There emerged considerable social and economic changes in the second half of the 20th century through processes of deindustrialization, most notably in the Global North. At face value, deindustrialization represents the decline of heavy industrial activity, particularly in the manufacturing sector – such as deep coal mining, steel production, textiles, automotive production, or the docking industry – in a defined region or economy. Importantly, these regions and localities are often monoindustrial communities where the industrial unit, whether a pit or a factory, is the primary social and economic base of that area, highlighting a crucial geographical dimension to deindustrialization.

Affected countries have experienced significant restructuring of their economies due to the decline of manufacturing, with consequent shifts in employment levels in different sectors of the economy. Taking the UK as an example, it is well known that since the 1980s the finance and service sectors have proliferated, both in terms of GDP and employment metrics. Data shows that employment in manufacturing dropped from 38.1% in 1973 to 8.9% in 2018, compared to the service sector which jumped from 54.4% in 1973 to 80.2% in 2018.1

This loss of jobs in manufacturing as a result of deindustrialization has been described as the ‘body count’. This is a useful metaphor for questioning the narrative typically ascribed to the decline of heavy industry. Media commentators and government officials typically foreground the shock value of the absolute numbers of job losses, framing this through the notion that associated industries represent a certain nostalgia consigned to history. Arguably, this views deindustrialisation as an inevitable fact rather than an ongoing socio-economic process. Doing so thus undermines the experiences of workers and communities who have been, or continue to be, affected by the profound effects wrought on their livelihoods, and the restructuring of their regions.

Discussions around deindustrialisation tend to counterpose its perceived negative aspects, such as the statistics around job loss and redundancy, by promoting the view that we are now in a ‘post-industrial’ economy. Broadly speaking, debates around a post-industrial economy have centred on the rise of the digital technologies and the service sector, in terms of its size of GDP in proportion to manufacturing. This has meant that future strategic investments by governments and business alike have focused efforts on advancing this area of the economy. This usually relates to championing ‘newer’ forms of work in the knowledge economy and industries associated with modern, technological development.

Indeed, the UK government published an Industrial Strategy white paper in 2017 outlining its approach to equipping individuals with the technical and digital skills required to navigate this post-industrial terrain. A range of new qualifications and educational initiatives, along with a series of revamped institutional arrangements to implement the industrial strategy, have been devised to meet these challenges. When we consider the place of workers affected by the decline in manufacturing, there are proposals for a National Retraining Scheme, co-ordinated by the Confederation of British Industry and the Trades Unions Congress, which aims to help those who have lost their jobs re-enter the labour market with a more apposite set of skills for the 21st century.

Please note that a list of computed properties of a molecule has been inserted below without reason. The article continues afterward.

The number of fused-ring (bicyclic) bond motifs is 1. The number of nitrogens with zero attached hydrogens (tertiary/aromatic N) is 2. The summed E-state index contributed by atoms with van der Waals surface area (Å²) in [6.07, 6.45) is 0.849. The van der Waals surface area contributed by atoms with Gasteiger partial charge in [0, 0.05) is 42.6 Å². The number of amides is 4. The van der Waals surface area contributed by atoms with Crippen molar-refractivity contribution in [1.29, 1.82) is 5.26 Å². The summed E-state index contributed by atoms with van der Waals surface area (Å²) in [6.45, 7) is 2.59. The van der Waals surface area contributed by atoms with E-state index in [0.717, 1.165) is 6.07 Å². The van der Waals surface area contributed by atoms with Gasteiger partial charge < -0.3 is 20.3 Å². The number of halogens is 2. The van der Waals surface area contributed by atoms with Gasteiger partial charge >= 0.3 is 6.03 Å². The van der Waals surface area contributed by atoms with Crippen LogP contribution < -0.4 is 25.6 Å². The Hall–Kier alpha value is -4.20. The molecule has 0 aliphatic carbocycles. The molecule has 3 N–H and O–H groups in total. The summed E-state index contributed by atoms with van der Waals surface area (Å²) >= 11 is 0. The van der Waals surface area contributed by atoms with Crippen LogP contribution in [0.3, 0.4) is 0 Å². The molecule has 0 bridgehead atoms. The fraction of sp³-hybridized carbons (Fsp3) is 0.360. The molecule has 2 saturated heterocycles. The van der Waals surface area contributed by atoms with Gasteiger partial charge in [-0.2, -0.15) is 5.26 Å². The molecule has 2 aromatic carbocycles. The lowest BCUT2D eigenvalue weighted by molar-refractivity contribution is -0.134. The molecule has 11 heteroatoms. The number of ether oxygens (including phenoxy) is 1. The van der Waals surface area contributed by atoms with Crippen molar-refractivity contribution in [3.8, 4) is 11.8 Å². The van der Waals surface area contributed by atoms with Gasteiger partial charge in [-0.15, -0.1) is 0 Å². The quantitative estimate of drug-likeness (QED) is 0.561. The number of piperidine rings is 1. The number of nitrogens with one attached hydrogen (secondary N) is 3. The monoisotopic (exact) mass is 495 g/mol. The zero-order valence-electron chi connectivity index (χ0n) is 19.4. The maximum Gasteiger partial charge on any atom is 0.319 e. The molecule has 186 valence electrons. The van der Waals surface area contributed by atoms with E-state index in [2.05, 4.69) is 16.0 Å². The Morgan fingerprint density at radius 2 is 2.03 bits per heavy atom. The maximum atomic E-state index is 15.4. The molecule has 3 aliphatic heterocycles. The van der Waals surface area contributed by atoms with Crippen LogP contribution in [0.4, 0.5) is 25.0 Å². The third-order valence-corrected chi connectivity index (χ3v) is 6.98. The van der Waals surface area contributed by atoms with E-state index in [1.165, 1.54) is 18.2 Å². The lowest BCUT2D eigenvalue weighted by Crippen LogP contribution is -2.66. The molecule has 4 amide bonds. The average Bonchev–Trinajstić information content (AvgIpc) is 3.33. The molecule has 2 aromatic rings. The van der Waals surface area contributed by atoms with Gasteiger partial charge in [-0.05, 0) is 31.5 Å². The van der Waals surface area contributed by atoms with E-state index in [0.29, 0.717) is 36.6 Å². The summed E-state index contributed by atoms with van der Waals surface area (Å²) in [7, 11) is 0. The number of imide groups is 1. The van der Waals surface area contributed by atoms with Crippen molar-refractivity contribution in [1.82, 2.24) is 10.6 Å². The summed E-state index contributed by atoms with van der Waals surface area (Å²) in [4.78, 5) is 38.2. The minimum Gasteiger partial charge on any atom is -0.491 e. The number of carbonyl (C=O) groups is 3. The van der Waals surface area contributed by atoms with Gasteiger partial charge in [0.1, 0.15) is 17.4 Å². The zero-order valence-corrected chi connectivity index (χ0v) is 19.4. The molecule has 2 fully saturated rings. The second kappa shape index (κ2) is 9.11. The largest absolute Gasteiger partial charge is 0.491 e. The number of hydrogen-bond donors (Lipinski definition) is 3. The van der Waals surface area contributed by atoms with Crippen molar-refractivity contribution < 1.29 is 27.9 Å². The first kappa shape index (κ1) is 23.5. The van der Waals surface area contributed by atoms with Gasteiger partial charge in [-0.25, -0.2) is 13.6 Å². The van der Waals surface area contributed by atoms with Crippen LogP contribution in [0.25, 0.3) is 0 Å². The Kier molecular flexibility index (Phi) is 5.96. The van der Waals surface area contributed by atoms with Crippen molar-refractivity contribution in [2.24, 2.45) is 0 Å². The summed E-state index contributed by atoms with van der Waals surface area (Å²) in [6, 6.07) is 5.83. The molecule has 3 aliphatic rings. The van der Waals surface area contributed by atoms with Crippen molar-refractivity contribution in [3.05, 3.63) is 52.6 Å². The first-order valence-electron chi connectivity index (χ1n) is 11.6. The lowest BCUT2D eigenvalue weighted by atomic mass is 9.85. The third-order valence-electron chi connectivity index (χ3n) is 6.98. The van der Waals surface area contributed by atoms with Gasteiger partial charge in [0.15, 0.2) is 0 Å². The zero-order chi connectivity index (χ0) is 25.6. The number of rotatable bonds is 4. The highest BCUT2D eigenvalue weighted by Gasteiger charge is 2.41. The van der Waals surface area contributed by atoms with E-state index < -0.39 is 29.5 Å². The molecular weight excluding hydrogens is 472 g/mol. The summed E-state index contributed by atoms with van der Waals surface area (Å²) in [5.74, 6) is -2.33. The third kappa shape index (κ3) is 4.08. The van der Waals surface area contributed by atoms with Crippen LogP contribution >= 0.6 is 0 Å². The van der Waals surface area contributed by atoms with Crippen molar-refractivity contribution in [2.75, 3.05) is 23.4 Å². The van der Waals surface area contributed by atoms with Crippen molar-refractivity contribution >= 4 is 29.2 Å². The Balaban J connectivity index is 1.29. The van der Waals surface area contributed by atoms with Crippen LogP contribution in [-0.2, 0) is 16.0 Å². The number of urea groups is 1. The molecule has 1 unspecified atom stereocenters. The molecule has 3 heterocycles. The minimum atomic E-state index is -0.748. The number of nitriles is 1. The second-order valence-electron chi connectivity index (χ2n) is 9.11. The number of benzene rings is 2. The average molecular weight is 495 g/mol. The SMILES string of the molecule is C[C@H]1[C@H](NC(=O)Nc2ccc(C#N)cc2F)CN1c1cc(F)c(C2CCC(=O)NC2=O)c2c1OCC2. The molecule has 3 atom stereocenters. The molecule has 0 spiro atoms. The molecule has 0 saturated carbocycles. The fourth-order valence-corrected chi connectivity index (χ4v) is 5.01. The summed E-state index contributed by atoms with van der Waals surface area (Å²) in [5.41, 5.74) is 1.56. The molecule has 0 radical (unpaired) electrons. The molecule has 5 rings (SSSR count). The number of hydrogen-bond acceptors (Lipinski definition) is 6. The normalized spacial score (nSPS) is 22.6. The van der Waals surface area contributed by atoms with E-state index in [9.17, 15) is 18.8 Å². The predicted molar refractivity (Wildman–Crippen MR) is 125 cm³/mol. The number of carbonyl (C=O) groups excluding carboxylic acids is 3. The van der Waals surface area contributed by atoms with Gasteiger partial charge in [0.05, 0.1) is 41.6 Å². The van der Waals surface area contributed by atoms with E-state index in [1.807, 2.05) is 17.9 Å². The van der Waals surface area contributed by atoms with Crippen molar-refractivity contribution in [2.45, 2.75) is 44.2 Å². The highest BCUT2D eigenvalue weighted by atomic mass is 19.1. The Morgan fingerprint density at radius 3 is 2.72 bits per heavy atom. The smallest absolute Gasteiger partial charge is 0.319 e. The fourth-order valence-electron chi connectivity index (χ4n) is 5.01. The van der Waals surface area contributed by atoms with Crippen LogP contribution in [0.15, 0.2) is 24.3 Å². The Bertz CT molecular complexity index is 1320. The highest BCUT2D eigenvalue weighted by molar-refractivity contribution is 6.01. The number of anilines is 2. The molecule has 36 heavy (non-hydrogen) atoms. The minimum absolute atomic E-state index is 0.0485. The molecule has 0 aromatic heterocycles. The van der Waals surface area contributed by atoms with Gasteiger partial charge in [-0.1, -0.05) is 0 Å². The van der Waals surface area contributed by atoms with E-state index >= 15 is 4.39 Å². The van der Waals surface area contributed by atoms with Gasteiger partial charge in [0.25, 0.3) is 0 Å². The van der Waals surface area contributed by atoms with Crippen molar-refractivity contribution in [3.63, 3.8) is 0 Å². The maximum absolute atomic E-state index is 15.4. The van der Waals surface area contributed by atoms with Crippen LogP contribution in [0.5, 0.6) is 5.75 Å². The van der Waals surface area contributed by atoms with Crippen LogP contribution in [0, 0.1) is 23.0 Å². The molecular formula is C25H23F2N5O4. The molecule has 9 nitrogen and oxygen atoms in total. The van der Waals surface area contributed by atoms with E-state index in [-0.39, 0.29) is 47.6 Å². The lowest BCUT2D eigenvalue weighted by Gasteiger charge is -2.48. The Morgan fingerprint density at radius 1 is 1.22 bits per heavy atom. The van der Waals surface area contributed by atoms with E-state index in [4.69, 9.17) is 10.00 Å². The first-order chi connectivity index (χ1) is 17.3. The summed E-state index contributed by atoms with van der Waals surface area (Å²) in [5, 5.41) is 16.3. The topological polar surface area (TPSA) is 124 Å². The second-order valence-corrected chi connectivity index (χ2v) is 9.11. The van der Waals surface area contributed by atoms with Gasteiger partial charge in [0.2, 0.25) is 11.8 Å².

A problem with this rhetoric, however, lies in the tendency to view workers affected by deindustrialization as simply passive actors in a process of significant social and economic upheaval. This is not to say that a focus on initiatives to encourage workers to retrain through obtaining new qualifications and learning new skills, or that strategic investments into a post-industrial economy, are misguided. In understanding the experiences of workers affected by, say, episodic rounds of restructuring in the UK steel industry, the post-industrial rhetoric fails to address how such critical events are associated not only with workers being made redundant but a fundamental reshaping of regional economies and local communities.

The social implications of deindustrialization in the UK

Whilst the deindustrialization process clearly has economic implications, an oft-forgotten aspect of the debate are the challenges posed for the social, political and cultural life of the regions in which heavy industry is, or was, located. Put simply, the effects of deindustrialization cannot be easily understood only at the moment an employment contract is terminated. Rather, a wider understanding of its impact on the social networks of communities and how this contributes to the future prosperity of a region is required. That is, what resources are available to support workers and communities in adjusting to the ongoing social and economic restructuring of their regions, when heavy industry and manufacturing has pervaded their lives for so long? Traditional support mechanisms have revolved around the importance of trade unions and occupational communities, which are intimately woven throughout industries affected by deindustrialization. This raises questions about how the social composition of workers shapes their response to, or resistance against, processes of restructuring and capitalist development have run in parallel to deindustrialization. Notably, technical shifts in production, such as the introduction of new technologies and mechanisation, have also fragmented the spaces in which workers built collective power. Whether this involved workers learning new skills or changing jobs completely, the sense of a shared labour process often acts as a basis of shared experience and thus forms a key feature of the social composition of the workforce.